For years, anyone seeking a role model for successful businesses could look to the world of tech and fintech. Companies such as “buy now, pay later” pioneer Klarna — once Europe’s most valuable private tech company — commanded vast valuations, with investors funnelling money into their growth.
But as inflation rises fast and the macroeconomic environment sours, unprofitable companies with an emphasis on simply building consumer numbers are looking increasingly exposed. Klarna’s valuation fell from $46bn to less than $7bn in a funding round this summer.
For business students who have come of age in a time of “disrupters”, the lessons should be clear. The age of easy money is over, and growth at all costs is no longer a mantra that makes sense. The tech companies that dominate the future have to be built on sustainable foundations.
The need to look beyond traditional ways of doing things partially reflects trends that predate the pandemic — a growing realisation that an emphasis on simply scaling up is insufficient.
“Traditionally, venture capital has been geared towards revenue growth,” says Nalin Patel, Europe, Middle East and Africa lead analyst for private capital at data provider PitchBook. “It’s been about increasing to a vast scale to become an outlier and dominate an industry.”
That model has been deployed across tech companies, ranging from payments to food and grocery delivery, where a plethora of businesses have been battling each other for years — a contest intensified by the pandemic.
But that approach has led to oversaturation in the market. While individual restaurants may have deals with specific food delivery companies, there is little to distinguish between the latter businesses.
“There is some good in that it could drive costs down for customers,” Patel adds. “But the question marks remain whether it’s just a duplication of effort. It’s a low-margin business, and you have to ask whether, if there was a consolidation or just a few players, ultimately those companies are more likely to be successful.”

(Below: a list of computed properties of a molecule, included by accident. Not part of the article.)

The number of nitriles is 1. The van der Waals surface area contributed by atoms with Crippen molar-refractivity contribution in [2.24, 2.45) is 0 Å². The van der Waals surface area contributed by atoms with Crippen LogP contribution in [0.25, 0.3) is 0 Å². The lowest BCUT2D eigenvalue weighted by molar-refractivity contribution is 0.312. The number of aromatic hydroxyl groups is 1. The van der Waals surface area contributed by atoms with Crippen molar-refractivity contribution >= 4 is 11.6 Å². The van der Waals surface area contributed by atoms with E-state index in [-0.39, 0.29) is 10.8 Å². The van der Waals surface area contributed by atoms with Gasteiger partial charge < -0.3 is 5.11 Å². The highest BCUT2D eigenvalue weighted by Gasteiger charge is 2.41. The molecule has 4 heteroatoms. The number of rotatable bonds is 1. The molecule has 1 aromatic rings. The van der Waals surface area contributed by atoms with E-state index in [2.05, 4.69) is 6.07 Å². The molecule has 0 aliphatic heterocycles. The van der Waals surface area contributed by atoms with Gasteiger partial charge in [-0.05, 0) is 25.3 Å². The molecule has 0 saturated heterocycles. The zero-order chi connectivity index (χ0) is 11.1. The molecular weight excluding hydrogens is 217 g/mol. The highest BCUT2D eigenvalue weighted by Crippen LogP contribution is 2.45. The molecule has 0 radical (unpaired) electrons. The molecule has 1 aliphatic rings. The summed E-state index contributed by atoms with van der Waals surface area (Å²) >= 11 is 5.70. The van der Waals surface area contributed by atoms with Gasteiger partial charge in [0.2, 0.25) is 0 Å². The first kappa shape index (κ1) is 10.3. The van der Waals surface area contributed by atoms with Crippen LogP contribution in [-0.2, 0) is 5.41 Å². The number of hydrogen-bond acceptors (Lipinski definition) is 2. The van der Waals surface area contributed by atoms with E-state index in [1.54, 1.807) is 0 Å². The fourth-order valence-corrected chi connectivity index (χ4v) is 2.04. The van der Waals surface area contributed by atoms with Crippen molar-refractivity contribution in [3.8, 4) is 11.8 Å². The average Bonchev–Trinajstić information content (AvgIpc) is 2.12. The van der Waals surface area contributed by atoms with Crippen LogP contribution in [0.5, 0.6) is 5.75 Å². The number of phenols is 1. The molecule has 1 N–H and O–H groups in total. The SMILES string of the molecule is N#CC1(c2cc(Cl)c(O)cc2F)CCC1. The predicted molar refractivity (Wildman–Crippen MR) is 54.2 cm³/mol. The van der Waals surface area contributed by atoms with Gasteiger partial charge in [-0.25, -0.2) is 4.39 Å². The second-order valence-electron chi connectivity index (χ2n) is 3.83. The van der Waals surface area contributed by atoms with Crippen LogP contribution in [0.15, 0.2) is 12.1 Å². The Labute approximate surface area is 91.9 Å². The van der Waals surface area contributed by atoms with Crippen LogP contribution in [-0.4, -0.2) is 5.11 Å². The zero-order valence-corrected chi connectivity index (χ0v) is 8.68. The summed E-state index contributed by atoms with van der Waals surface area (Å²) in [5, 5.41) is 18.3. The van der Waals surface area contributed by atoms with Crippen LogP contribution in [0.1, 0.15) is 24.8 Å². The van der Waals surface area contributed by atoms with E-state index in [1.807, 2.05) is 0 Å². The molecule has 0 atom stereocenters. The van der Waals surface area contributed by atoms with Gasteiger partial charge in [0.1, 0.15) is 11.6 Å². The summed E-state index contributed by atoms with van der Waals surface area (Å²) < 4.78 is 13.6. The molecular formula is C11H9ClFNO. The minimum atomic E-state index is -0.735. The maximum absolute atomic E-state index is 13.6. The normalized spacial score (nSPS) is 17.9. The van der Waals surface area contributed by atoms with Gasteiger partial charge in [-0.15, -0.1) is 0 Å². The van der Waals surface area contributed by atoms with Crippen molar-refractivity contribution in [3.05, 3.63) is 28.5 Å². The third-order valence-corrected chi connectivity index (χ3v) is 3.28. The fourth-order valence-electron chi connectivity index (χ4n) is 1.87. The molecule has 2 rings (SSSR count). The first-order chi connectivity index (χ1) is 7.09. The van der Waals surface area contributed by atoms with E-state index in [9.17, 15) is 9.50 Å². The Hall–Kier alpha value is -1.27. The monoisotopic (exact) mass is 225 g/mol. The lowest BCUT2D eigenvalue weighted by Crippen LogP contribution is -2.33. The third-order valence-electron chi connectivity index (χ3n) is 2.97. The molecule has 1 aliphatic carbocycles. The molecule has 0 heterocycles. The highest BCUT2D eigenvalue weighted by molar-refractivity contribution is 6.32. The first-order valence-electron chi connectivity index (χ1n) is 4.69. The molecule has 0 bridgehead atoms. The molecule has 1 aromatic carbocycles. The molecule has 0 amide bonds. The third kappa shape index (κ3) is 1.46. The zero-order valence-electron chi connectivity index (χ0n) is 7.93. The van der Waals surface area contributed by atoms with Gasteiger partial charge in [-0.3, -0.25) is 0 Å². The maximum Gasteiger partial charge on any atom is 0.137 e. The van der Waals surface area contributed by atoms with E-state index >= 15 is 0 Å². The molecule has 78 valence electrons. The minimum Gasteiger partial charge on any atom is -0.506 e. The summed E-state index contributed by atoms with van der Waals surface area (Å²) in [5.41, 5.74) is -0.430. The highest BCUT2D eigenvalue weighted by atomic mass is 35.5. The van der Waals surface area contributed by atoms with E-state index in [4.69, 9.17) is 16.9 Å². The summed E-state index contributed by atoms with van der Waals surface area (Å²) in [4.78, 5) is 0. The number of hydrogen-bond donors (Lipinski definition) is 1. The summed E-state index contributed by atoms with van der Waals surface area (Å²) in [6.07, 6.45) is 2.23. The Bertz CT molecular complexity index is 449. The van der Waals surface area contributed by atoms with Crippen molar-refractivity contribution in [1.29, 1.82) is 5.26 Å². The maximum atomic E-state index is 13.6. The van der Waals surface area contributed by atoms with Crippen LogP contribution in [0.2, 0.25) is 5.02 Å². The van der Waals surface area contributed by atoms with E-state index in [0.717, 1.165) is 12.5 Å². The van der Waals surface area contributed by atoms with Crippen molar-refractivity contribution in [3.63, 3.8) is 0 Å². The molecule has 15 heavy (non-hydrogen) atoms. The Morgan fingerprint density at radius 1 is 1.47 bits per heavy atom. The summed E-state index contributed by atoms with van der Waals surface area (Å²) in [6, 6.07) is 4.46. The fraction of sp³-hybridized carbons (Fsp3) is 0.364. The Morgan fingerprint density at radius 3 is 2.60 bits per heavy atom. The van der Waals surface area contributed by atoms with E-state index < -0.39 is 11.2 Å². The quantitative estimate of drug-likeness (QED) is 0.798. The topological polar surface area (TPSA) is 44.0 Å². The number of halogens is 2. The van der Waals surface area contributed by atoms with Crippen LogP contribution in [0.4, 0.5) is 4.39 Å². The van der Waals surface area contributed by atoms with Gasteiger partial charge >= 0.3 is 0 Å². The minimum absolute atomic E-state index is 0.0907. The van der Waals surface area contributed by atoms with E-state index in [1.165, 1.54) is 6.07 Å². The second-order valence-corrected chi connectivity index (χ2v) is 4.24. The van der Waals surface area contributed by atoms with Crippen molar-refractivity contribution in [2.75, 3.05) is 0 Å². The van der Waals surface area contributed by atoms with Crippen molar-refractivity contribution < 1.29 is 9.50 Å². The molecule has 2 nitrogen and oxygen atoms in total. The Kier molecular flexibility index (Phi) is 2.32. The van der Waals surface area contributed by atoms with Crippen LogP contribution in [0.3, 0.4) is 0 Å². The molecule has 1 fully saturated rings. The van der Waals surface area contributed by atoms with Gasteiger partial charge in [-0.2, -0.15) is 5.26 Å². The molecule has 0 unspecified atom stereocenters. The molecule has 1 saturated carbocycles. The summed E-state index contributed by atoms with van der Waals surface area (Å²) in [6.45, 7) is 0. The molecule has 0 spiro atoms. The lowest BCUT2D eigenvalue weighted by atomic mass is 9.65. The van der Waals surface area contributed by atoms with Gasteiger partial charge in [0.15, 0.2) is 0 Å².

The same has been true in buy now, pay later, a popular form of short-term credit. While there are a variety of players with nuances between their services, they are all fighting for the same customers — and in many cases, the same space on retailers’ checkout pages.
The key to the successful companies of the future, says Patel, lies in innovation. “It’s about focusing on something unique, rather than something that’s there to just grow, and add to a broader landscape.”
Investors have become increasingly risk-averse in the face of rising inflation. Even those venture capital groups once willing to part with substantial sums now want companies to prove that they have a path to profitability.
Aman Behzad, founder and managing partner at fintech advisory firm Royal Park Partners, says the companies best positioned for future success combine two attributes from different generations of technology.
“First, [it is] those with rock-solid fundamentals and long-term vision,” he says. Big Tech leaders such as Apple and Microsoft have proved successful by prioritising products that solve clear problems, while building value for their shareholders in the long term.
“Second, the culture of management style of post-2010 ‘tech darlings’ is of equal importance,” Behzad adds. Treating top talent well and having the ability to drive change within organisations helps businesses retain the best people and continue building strong products.
He says that tech companies often focus on one of these facets over the other, leading either to a focus on solving short-term problems or outdated corporate working practices — but “the best businesses don’t have to compromise”.
Sectors that have shown some of the most promise in this regard are business-to-business software and infrastructure providers, says Behzad. He sees companies such as British cloud-banking business Thought Machine or smart payment card provider Pleo combining long-term business fundamentals with the culture of modern start-ups.
“By narrowly focusing on best-in-class products and services providing business value, they don’t need to chase market trends or integrate buzzword features, as other firms of their generation sometimes do,” he adds.
Patel agrees that B2B companies are better suited in some ways to falling consumer spending and the rising cost of living around the world. “Consumer-facing companies are driven by spending, which can go up and down depending on how the economy and employment is doing,” he says, “while B2B can be a recurring business model.”
He points to the $160mn funding round by London-based Thought Machine that doubled its valuation to $2.7bn in May. Among the investors were banks such as Morgan Stanley, JPMorgan and Lloyds Banking Group.
“Big banks are riddled with legacy IT infrastructure issues — it leads to all sorts of inefficiencies,” Patel says. “B2B software companies can be really core to their clients’ activities.”
While students may not be familiar with these brands as “sexy” household names, that is no bad thing, says Behzad. “Visibility is not the mark of success — revenue, model, and where your customers come from is what matters. Business cases should be based in the here and now, not in addressing the needs of a hypothetical market that doesn’t exist yet.”